The Collaborate offer also includes access to the Dialpad App Marketplace, which features integrations with popular cloud-delivered services such as Microsoft 365, Slack, Salesforce, Zendesk, and Google Workspace.
The core T-Mobile branded UCaaS offer is Collaborate, but T-Mobile also intends to resell complementary services such as Dialpad CCaaS and IP endpoints. CCaaS is a prioritized investment area for Dialpad.
With the launch of WFX, Dialpad joins an elite club of UCaaS providers that have struck partnerships with major U.S. wireless carriers. The list includes RingCentral (with AT&T), Cisco (with Verizon), and 2600Hz (with Sprint, which is now part of T-Mobile). T-Mobile stated it evaluated but ruled out building its own solution, and conducted an extensive evaluation of UCaaS providers before selecting Dialpad. During the launch of WFX, T-Mobile specifically cited Dialpad’s mobile-first technology and innovation track record as key considerations. However, it’s not clear if this selection occurred before or after T-Mobile’s investment in Dialpad.
Evidently, T-Mobile Ventures made a “multi-million dollar” equity investment in Dialpad late last year during the provider’s $100 million Series E fundraising. The round gave Dialpad a valuation of $1.2 billion. At that time, T-Mobile Ventures had not disclosed its investment in Dialpad. Mike Katz, EVP of T-Mobile for Business, has taken a board seat with Dialpad.
This announcement is significant for several reasons. T-Mobile is both joining the UCaaS provider landscape and introducing flat-rate, unlimited 5G services. T-Mobile Collaborate is intended to be the only UCaaS offer from T-Mobile. Business and government customers will benefit from some aggressive pricing meant to accelerate T-Mobile’s share of the wireless market. Dialpad will likely see its already rapid growth accelerate with the assistance of some 4,000 T-Mobile Business account executives.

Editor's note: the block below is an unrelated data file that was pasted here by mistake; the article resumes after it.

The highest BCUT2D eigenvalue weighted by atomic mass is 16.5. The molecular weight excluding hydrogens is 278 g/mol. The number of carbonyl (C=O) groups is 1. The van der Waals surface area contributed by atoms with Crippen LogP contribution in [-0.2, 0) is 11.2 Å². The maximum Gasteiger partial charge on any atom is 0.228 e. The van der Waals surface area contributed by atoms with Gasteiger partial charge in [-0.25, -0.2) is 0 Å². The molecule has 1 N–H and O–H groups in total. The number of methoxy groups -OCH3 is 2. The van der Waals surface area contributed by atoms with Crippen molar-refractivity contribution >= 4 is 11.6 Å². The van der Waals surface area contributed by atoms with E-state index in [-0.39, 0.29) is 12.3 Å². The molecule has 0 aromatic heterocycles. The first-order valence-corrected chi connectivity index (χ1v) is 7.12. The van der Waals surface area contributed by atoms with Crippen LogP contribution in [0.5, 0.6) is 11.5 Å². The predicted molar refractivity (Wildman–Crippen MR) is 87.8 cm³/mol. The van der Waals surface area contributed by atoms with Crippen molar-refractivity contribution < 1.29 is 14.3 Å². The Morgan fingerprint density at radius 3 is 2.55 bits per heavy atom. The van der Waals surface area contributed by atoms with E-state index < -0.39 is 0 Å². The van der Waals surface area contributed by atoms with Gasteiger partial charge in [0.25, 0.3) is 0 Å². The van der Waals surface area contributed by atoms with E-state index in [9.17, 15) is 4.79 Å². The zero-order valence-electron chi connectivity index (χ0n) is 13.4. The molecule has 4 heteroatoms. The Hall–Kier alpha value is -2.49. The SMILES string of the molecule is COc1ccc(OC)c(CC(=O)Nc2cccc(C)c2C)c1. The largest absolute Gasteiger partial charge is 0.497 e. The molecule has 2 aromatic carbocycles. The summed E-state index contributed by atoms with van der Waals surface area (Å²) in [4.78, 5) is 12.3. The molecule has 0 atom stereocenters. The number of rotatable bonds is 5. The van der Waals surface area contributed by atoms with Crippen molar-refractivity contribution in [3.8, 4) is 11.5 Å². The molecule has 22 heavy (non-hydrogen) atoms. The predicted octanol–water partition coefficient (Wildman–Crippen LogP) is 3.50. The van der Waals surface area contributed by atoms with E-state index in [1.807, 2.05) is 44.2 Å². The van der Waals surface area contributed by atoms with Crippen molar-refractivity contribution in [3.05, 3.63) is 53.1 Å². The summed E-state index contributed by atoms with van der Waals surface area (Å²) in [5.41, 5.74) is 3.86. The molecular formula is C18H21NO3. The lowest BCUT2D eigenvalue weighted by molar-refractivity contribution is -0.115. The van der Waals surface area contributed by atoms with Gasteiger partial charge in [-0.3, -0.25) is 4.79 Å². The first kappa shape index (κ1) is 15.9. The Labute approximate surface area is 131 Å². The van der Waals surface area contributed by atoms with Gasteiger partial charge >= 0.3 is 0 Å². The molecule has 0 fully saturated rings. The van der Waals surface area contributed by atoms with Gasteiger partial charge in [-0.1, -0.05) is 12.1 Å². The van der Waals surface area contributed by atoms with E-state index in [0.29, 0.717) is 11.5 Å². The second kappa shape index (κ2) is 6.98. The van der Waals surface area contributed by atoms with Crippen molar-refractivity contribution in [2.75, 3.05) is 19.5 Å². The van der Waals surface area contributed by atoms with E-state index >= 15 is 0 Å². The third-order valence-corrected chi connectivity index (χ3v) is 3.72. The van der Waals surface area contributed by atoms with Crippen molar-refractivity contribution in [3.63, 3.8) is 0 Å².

Initially, the T-Mobile service is not integrated with Dialpad’s services. Customers will access Collaborate on their smartphones via a mobile app, and the smartphone will have a separate native number. I spoke to Craig Walker, CEO of Dialpad, about this, and he indicated that the companies intend to integrate Collaborate natively into the T-Mobile network, and add exclusive new features. The T-Mobile Digits technology already allows numbers to be dynamically assigned to different devices. However, Dialpad’s mobile client was one the first UCaaS mobile apps that could substitute outbound caller ID numbers, and the app supports the use of either the phone’s voice or data (4G/5G/Wi-Fi) channels.
T-Mobile WFX solutions are aimed at business and government customers. They will be sold and supported by the T-Mobile Business division, which also becomes T-Mobile Collaborate’s first major implementation, with about 5,000 seats. Walker said he intends to win over all of T-Mobile to the Collaborate service. T-Mobile also highlighted the City of Los Angeles and Nordstrom as current WFX customers. The partnership is between Dialpad and T-Mobile USA, thus the Collaborate offer is only being sold in the U.S.
Dave Michels is a contributing editor and analyst at TalkingPointz.